Boom: Jake Tapper Calls Out Obama-Loving Press, Hits the ‘Kool-Aid’ Drinkers

CNN journalist Jake Tapper called out his fellow reporters for their fawning coverage of Barack Obama. In an interview for GQ posted on Tuesday, he indicted, “President Obama was not friendly to the press, but the press was very friendly to President Obama.” 

Explaining his own relationship with the Democrat, Tapper added, “President Obama did not like me, and I understand why. I was a pain in his ass and I didn't drink the Kool-Aid, and, you know, a lot of other people did.” 

The GQ piece, by Taffy Brodesser-Akner, included the journalist’s frustration that those who love him holding Trump to account didn’t appreciate the same for Obama: 

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He's aware that many who love him today used to criticize or, worse, ignore him. And maybe that's what's bothering him now—how fair-weathered we are. He's been doing this all along, but now that we have a president who is polling astoundingly low, we suddenly approve?
... 

I asked him if he understood why he was in such high demand these days. “It's because I'm feisty or whatever,” he said. And again, “But I was always like this.”

NewsBusters has chronicled Tapper’s battles with the Obama White House. In 2016, he chided the then-President for “lecturing” journalists about doing their job, explaining, “Many believe that Obama's call for us to probe and dig deeper and find out more has been made far more difficult by his administration than any in decades, a far cry from assurances he offered when he first took office.”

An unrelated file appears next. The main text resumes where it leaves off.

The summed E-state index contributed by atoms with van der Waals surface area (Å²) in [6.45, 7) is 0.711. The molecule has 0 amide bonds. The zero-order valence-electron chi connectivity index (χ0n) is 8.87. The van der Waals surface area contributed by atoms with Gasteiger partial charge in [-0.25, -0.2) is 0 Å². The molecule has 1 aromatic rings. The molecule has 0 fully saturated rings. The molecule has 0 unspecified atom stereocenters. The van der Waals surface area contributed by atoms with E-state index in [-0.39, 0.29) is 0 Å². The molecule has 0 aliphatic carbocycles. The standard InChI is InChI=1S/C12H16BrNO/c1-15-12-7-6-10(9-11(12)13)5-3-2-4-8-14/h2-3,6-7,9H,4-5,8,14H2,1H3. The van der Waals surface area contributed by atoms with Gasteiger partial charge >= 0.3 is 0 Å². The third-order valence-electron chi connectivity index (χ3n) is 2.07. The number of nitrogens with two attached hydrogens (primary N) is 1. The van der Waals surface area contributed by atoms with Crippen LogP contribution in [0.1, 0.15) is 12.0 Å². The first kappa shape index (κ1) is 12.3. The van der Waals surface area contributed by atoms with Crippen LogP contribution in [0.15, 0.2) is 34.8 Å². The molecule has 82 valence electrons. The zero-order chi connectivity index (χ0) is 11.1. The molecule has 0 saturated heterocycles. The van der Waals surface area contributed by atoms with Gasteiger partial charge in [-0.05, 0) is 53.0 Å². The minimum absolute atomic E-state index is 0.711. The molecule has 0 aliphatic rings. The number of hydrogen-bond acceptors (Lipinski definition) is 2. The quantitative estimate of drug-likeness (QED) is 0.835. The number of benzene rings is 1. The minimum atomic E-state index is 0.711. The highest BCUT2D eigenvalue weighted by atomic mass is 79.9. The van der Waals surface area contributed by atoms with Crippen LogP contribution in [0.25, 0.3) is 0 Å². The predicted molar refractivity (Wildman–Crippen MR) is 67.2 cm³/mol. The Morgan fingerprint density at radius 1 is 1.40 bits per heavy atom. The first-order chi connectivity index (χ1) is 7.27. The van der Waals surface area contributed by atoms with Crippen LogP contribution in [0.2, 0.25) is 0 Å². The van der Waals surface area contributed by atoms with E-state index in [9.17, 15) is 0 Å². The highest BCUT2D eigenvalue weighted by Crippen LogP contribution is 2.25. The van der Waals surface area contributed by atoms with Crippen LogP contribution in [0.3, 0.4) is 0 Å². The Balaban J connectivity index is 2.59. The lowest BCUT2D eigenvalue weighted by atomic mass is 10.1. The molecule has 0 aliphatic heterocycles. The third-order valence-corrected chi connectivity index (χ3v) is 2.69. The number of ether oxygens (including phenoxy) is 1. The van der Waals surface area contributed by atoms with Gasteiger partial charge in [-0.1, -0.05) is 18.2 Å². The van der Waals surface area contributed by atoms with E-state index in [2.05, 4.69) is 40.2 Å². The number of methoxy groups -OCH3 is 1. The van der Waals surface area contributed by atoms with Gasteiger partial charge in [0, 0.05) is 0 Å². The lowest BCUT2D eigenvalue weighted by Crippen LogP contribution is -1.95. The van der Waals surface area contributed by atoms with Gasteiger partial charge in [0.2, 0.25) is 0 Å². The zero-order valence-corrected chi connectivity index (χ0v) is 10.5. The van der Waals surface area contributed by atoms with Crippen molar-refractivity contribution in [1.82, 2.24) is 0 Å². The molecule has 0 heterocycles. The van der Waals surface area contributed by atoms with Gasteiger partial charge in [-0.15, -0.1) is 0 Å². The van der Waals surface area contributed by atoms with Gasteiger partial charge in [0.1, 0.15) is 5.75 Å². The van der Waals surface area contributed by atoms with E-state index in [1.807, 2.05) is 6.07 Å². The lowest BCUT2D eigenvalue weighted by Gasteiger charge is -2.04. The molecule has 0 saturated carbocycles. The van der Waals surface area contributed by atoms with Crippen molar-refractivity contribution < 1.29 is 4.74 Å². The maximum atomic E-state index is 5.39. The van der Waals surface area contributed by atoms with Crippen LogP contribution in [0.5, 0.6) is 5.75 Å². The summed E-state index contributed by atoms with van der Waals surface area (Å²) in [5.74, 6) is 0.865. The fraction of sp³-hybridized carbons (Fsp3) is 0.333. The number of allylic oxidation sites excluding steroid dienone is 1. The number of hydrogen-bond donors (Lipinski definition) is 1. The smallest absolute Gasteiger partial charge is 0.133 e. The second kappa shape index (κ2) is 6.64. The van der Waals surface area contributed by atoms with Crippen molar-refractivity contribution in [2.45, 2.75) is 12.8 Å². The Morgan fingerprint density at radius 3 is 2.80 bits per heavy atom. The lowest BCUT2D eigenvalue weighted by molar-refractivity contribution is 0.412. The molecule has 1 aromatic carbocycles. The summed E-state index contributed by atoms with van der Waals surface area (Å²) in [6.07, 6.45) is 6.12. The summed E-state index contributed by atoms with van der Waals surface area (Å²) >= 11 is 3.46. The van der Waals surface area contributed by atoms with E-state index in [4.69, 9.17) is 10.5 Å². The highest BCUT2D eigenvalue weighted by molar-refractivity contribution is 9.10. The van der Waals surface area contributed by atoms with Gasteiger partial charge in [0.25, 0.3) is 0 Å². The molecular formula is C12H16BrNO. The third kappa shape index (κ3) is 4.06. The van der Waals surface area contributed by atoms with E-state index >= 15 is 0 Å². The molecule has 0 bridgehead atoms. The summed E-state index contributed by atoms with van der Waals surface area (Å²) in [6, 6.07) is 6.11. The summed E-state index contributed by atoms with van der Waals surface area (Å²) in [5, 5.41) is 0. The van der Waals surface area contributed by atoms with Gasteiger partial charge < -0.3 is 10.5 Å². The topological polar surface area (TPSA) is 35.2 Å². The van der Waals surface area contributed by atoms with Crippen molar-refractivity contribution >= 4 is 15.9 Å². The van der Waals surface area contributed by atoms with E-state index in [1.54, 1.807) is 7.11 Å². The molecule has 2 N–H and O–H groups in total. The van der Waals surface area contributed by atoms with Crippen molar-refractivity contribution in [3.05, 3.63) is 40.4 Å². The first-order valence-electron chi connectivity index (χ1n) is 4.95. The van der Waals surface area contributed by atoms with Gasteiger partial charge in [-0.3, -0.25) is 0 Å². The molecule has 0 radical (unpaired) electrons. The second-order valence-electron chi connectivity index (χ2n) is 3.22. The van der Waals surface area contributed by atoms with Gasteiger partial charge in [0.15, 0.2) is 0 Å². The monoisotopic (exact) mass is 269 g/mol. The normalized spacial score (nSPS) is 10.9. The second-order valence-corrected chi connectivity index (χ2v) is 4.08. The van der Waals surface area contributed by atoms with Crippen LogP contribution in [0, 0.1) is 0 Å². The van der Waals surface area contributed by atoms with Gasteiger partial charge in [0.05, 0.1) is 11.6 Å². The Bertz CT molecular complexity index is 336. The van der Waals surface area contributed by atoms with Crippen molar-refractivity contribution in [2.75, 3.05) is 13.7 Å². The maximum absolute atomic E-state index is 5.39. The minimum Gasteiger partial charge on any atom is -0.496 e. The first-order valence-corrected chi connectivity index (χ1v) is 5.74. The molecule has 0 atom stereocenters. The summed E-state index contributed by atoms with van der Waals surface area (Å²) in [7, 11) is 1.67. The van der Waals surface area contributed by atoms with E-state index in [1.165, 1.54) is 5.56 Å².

During the 2016 White House Correspondents Dinner, Obama singled him out, joking that “Jake Tapper left journalism to join CNN.” 

In 2015, a rally in Paris in the wake of the Charlie Hebdo shootings drew 1.5 million people. The United States government was not well represented. In an opinion piece on CNN.com, Tapper wrote: 

The United States, which considers itself to be the most important nation in the world, was not represented in this march -- arguably one of the most important public demonstrations in Europe in the last generation -- except by U.S. Ambassador Jane Hartley, who may have been a few rows back. I didn't see her. Even Russia sent Foreign Minister Sergey Lavrov.

I say this as an American -- not as a journalist, not as a representative of CNN -- but as an American: I was ashamed.

I certainly understand the security concerns when it comes to sending President Barack Obama, though I can't imagine they're necessarily any greater than sending the lineup of other world leaders, especially in aggregate.    

In 2017, Tapper called out Obama, saying he “went to war against Fox News.” 

Scott Whitlock
Scott Whitlock
Scott Whitlock is the associate editor for the Media Research Center's NewsBusters.org site.